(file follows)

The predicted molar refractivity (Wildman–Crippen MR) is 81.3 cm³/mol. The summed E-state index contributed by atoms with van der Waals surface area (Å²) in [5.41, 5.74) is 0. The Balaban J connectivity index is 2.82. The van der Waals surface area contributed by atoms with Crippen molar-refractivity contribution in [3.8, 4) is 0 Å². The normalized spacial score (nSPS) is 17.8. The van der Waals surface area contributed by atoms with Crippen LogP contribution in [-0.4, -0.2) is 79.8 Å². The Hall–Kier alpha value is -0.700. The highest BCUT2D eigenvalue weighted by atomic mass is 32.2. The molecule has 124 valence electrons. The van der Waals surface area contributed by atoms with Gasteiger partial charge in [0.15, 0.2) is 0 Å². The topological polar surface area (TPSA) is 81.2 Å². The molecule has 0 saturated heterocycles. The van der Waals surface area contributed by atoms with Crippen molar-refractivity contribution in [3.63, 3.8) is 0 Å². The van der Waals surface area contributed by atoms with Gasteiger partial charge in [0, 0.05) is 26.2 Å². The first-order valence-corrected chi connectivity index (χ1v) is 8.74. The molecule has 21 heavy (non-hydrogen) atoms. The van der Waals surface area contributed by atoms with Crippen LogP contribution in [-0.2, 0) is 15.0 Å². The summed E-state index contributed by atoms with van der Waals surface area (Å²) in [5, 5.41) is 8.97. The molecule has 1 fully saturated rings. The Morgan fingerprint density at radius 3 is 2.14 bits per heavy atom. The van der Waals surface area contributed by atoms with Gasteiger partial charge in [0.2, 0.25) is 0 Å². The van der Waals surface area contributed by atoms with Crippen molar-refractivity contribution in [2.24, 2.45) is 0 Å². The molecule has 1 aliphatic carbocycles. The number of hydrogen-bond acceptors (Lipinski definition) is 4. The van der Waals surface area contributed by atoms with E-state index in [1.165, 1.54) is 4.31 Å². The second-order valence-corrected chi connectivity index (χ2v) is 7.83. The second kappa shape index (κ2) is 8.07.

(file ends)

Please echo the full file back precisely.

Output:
The predicted molar refractivity (Wildman–Crippen MR) is 81.3 cm³/mol. The summed E-state index contributed by atoms with van der Waals surface area (Å²) in [5.41, 5.74) is 0. The Balaban J connectivity index is 2.82. The van der Waals surface area contributed by atoms with Crippen molar-refractivity contribution in [3.8, 4) is 0 Å². The normalized spacial score (nSPS) is 17.8. The van der Waals surface area contributed by atoms with Crippen LogP contribution in [-0.4, -0.2) is 79.8 Å². The Hall–Kier alpha value is -0.700. The highest BCUT2D eigenvalue weighted by atomic mass is 32.2. The molecule has 124 valence electrons. The van der Waals surface area contributed by atoms with Gasteiger partial charge in [0.15, 0.2) is 0 Å². The topological polar surface area (TPSA) is 81.2 Å². The molecule has 0 saturated heterocycles. The van der Waals surface area contributed by atoms with Crippen molar-refractivity contribution in [3.63, 3.8) is 0 Å². The van der Waals surface area contributed by atoms with Gasteiger partial charge in [0, 0.05) is 26.2 Å². The first-order valence-corrected chi connectivity index (χ1v) is 8.74. The molecule has 21 heavy (non-hydrogen) atoms. The van der Waals surface area contributed by atoms with Crippen LogP contribution in [-0.2, 0) is 15.0 Å². The summed E-state index contributed by atoms with van der Waals surface area (Å²) in [5, 5.41) is 8.97. The molecule has 1 fully saturated rings. The Morgan fingerprint density at radius 3 is 2.14 bits per heavy atom. The van der Waals surface area contributed by atoms with Gasteiger partial charge in [0.2, 0.25) is 0 Å². The van der Waals surface area contributed by atoms with Crippen molar-refractivity contribution in [2.24, 2.45) is 0 Å². The molecule has 1 aliphatic carbocycles. The number of hydrogen-bond acceptors (Lipinski definition) is 4. The van der Waals surface area contributed by atoms with E-state index in [1.165, 1.54) is 4.31 Å². The second-order valence-corrected chi connectivity index (χ2v) is 7.83. The second kappa shape index (κ2) is 8.07.